WASHINGTON – American Christian leaders called the recent ruling by Malaysia's top civil court against a Christian convert seeking recognition a "set-back" that reveals the country's "flawed" legal system.
"This verdict is obviously a set-back for religious freedom in Malaysia," said Todd Nettleton, director of media development of Voice of the Martyrs USA, to The Christian Post on Wednesday.
"We had hoped that the courts would give the people of Malaysia the right to choose and change their religion according to the dictates of their conscience," he added.
Lina Joy, 43, lost the court battle to change her religion from Islam to Christianity on Wednesday when the Federal Court ruled she should seek permission to officially change her religion from Islam to Christianity at Islamic Shariah courts.
Joy had been engaged in a legal battle for six years with this most recent court appeal being her last real chance to gain legal status as a Christian in Malaysia.
With Wednesday's court ruling, Joy now again faces Shariah courts, where apostasy is mostly considered a crime punishable by heavy fines or imprisonment.
"I am disappointed that the Federal Court is not able to vindicate a simple but important fundamental right that exists in all persons: Namely, the right to believe in the religion of one's choice," Joy said in a statement released through her lawyer, Benjamin Dawson, according to The Associated Press.
"The Federal Court has not only denied me that right but [denied it] to all Malaysians who value fundamental freedoms," she stated.
Joy was born and raised a Muslim but began to attend church in 1990. She then received baptism in 1998. Because she is still legally a Muslim, she is unable to marry her Catholic Indian fiancé in Malaysia.
Many Christians and religious freedom advocates are discouraged by Malaysia's ruling since the country is considered to be one of the most progressive and modern Muslim democracies.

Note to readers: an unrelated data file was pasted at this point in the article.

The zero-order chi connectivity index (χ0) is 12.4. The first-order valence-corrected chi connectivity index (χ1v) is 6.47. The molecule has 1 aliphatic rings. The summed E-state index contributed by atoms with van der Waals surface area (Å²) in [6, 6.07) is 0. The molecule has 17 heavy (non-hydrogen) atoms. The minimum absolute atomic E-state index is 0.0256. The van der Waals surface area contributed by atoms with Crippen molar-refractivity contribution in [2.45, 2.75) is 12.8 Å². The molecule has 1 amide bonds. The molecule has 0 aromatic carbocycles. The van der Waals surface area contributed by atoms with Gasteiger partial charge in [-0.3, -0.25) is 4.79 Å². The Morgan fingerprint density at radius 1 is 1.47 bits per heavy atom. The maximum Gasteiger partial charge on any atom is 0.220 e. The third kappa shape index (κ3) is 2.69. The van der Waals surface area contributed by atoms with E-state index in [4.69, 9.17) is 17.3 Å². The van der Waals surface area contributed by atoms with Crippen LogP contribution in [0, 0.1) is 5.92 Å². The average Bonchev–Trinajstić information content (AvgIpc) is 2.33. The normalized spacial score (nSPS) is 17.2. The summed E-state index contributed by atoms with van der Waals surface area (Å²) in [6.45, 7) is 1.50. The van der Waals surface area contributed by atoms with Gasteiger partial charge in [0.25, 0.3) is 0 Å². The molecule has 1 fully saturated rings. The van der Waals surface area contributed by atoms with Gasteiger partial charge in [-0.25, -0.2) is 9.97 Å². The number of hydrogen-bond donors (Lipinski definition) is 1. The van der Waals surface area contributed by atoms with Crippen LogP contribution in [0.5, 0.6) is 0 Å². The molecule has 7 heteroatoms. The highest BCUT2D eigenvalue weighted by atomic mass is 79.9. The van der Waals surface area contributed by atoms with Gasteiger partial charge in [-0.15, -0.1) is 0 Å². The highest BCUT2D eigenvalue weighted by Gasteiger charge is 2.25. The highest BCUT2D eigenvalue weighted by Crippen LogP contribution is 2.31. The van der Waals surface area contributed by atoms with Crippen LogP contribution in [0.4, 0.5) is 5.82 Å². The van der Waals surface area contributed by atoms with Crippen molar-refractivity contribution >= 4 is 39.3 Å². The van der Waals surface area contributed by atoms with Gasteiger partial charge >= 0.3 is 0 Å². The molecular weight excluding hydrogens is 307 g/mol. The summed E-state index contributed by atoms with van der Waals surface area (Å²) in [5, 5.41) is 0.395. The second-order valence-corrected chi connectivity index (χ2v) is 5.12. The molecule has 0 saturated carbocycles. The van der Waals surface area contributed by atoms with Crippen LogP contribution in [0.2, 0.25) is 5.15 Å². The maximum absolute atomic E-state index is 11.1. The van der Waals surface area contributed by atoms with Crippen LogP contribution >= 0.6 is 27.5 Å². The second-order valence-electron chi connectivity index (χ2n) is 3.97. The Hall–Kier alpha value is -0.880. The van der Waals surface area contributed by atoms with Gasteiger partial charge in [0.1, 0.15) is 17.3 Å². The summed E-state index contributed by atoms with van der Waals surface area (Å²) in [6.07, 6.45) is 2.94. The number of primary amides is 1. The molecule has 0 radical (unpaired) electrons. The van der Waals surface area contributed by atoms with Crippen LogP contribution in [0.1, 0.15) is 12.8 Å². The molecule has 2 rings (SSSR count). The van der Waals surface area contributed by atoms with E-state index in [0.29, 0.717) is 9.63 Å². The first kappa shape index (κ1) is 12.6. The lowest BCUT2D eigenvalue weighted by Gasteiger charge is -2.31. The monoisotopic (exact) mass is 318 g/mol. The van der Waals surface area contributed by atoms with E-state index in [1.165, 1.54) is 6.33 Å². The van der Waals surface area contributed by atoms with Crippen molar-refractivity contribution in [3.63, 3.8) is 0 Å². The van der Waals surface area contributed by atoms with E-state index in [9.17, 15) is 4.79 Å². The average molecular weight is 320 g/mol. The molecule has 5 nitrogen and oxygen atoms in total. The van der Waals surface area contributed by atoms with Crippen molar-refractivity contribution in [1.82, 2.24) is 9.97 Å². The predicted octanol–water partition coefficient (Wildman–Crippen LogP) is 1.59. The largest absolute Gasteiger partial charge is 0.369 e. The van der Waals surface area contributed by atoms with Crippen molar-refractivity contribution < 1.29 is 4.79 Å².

"This is the challenge in most Muslim countries, and in my mind is really the mark of true religious freedom: Does a person have the right to change their faith?" said Nettleton. "Does a Muslim have the right to leave Islam and follow Christ? If a country's citizens don't have the right, then how can that country claim to have religious freedom?"
The Malaysian Constitution has been criticized as self-contradictory by analysts who point to the fact it both defends freedom of religion and declares Islam the official religion, according to the New York Times.
"After 50 years of independence it appears that Malaysia's High Court has tipped the future of the country toward Islamization by ruling that Shariah law takes precedence over civil laws," remarked the Rev. Dr. Keith Roderick, Washington representative of Christian Solidarity International, to The Christian Post. "The courts have ruled that there will be no 'exit visas' from Islam; religious freedom itself is subject to the limitations imposed upon it by Islamic law.
"It reveals the flaw of parallel legal jurisdictions - one ruled by secular civil court the other by religious law," he added. "In essence, the High Court has sentenced Lina to life as a prisoner of her own act of conscience. Muslim by legal obligation, Christian by conviction – Lina is now an exile in her own country."
About 60 percent of Malaysia's 26 million people are Muslims.
Joy hinted that she might leave Malaysia to openly and legally practice her faith in a statement released on Thursday, according to AP.